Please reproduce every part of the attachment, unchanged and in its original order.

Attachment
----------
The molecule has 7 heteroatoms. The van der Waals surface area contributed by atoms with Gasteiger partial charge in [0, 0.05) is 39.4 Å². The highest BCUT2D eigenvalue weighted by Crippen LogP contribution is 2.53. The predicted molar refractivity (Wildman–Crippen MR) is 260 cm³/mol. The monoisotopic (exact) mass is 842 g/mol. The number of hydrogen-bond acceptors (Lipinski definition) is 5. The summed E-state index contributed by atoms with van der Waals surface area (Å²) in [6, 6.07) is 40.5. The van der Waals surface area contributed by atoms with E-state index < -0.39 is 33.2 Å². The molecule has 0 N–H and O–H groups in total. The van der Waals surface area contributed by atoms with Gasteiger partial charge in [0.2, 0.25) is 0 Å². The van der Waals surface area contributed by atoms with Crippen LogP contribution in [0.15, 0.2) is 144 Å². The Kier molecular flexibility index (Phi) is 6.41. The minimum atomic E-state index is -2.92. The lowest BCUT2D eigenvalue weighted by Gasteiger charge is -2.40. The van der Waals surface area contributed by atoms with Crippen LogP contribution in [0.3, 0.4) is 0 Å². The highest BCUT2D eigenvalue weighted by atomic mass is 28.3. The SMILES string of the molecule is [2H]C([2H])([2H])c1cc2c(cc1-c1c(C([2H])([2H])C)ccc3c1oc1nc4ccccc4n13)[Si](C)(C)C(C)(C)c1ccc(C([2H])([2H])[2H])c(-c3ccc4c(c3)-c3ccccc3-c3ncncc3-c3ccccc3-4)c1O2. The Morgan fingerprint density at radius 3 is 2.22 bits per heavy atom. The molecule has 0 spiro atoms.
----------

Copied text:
The molecule has 7 heteroatoms. The van der Waals surface area contributed by atoms with Gasteiger partial charge in [0, 0.05) is 39.4 Å². The highest BCUT2D eigenvalue weighted by Crippen LogP contribution is 2.53. The predicted molar refractivity (Wildman–Crippen MR) is 260 cm³/mol. The monoisotopic (exact) mass is 842 g/mol. The number of hydrogen-bond acceptors (Lipinski definition) is 5. The summed E-state index contributed by atoms with van der Waals surface area (Å²) in [6, 6.07) is 40.5. The van der Waals surface area contributed by atoms with E-state index < -0.39 is 33.2 Å². The molecule has 0 N–H and O–H groups in total. The van der Waals surface area contributed by atoms with Gasteiger partial charge in [0.2, 0.25) is 0 Å². The van der Waals surface area contributed by atoms with Crippen LogP contribution in [0.15, 0.2) is 144 Å². The Kier molecular flexibility index (Phi) is 6.41. The minimum atomic E-state index is -2.92. The lowest BCUT2D eigenvalue weighted by Gasteiger charge is -2.40. The van der Waals surface area contributed by atoms with Crippen LogP contribution in [0.3, 0.4) is 0 Å². The highest BCUT2D eigenvalue weighted by atomic mass is 28.3. The SMILES string of the molecule is [2H]C([2H])([2H])c1cc2c(cc1-c1c(C([2H])([2H])C)ccc3c1oc1nc4ccccc4n13)[Si](C)(C)C(C)(C)c1ccc(C([2H])([2H])[2H])c(-c3ccc4c(c3)-c3ccccc3-c3ncncc3-c3ccccc3-4)c1O2. The Morgan fingerprint density at radius 3 is 2.22 bits per heavy atom. The molecule has 0 spiro atoms.